In this section, students recreate this diagram for a galaxy cluster. First, they use the Navigation tool to look up colors of a few galaxies. Have them select about ten galaxies, and keep a record of which galaxy types each point on the diagram corresponds to. Next, they use one of two search tools to find information on all the galaxies in Abell 2255. The Radial Search tool is a little simpler, but students must take the extra step of filtering out stars with Excel (which will teach them valuable technology skills). The SQL Search tool is a little more complicated, but it allows students to do sophisticated astronomy research on SkyServer. Which tool you have students use is up to you. Click here for more information on the Abell catalog of galaxy clusters.
Many of the galaxies students see are background (behind the cluster) or foreground (in front of the cluster) galaxies. In Exercise 3, ask students how they know which galaxies are actually part of the cluster – cluster galaxies have similar sizes, magnitudes, and colors. In Exercise 4, we are concerned about the properties of large numbers of galaxies, so using foreground and background galaxies that come from the MAST tool is all right.
After drawing the separator line, students will see the galaxies separated into ellipticals and spirals. Instead of trying to count the numbers of galaxies, they can use the Sort feature (under the Data menu in Excel) to sort the data according to u-r values. They can then see the 2.2 separator clearly.
Students may also need to change the scale to see the graph clearly. A few outliers can give the graph an inappropriate scale.
The galaxies in this section are arranged from the bluest galaxies to the reddest. The blue galaxies have lots of hydrogen emission lines characteristic of star-forming regions of gas and dust called HII regions. As the students go down the list, the hydrogen lines will diminish and lots of absorption lines will become visible including hydrogen, sodium, and the H and K calcium lines.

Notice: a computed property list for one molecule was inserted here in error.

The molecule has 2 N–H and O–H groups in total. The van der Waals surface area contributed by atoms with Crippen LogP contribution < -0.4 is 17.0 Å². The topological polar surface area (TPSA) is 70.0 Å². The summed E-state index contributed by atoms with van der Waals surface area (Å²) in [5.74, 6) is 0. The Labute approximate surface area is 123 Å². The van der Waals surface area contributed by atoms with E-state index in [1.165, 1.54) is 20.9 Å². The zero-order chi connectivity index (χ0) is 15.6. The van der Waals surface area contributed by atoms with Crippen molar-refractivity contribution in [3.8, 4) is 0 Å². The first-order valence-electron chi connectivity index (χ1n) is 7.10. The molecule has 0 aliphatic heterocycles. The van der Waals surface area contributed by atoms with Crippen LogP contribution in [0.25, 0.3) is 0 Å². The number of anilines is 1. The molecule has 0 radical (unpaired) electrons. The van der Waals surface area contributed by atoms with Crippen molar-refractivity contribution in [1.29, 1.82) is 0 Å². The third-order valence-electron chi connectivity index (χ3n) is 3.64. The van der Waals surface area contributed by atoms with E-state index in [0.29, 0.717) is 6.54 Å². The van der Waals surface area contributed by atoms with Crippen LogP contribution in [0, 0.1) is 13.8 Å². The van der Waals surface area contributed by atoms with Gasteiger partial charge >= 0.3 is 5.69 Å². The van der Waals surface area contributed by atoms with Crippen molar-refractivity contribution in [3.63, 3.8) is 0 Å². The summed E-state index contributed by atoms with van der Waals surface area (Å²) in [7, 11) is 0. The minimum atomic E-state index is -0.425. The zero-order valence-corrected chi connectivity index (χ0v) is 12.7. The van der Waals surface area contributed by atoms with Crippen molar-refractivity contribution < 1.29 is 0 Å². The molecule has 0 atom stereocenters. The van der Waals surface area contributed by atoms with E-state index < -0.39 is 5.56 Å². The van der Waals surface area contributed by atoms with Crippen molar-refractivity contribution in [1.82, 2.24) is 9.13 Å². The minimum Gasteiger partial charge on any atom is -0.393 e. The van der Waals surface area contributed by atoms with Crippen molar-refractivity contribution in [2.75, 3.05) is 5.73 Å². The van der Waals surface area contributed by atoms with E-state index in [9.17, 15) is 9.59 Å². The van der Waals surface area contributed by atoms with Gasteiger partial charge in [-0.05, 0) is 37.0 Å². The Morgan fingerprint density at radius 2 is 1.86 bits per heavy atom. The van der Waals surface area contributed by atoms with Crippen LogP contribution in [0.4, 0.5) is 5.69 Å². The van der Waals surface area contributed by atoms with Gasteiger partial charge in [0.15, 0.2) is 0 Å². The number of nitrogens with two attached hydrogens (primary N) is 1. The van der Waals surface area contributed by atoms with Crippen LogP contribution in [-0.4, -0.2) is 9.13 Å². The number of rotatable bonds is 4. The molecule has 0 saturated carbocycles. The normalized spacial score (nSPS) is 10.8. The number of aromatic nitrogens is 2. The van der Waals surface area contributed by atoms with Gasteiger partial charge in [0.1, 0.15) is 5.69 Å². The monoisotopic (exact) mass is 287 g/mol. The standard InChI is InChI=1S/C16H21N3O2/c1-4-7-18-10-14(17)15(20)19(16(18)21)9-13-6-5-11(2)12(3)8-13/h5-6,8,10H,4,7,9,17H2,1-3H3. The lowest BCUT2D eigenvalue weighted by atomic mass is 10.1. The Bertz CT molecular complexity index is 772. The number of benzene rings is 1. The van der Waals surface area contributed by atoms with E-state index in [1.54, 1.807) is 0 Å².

This section lets students see some of the spectacular galaxy collisions the SDSS has captured. Remember that even when galaxies collide, the stars in them are so far apart that they rarely collide. When a small galaxy collides with a large galaxy, the small galaxy is frequently swallowed. This process is thought to lead to the giant elliptical galaxies we see.
You may want students to learn a little about how galaxies collide using the GalCrash Java applet to model the collisions of galaxies. You should try the applet out before your class does the project, so you can guide them in using it.
Tell students that GalCrash is a very simple program that models galaxy collisions. Teach them the idea of a scientific simulation – a simple model that incorporates only the most basic features of a real situation, but can produce results similar to those observed in nature. Many fields of science include models as part of their research.
Exercise 8 is a difficult final challenge. There are many different effects that students could see. They may see the galaxies reddened as the redshift increases. Students may also see different ratios of elliptical and spiral galaxies. They need to remember that the separator line may move at different redshifts as the spectra shift!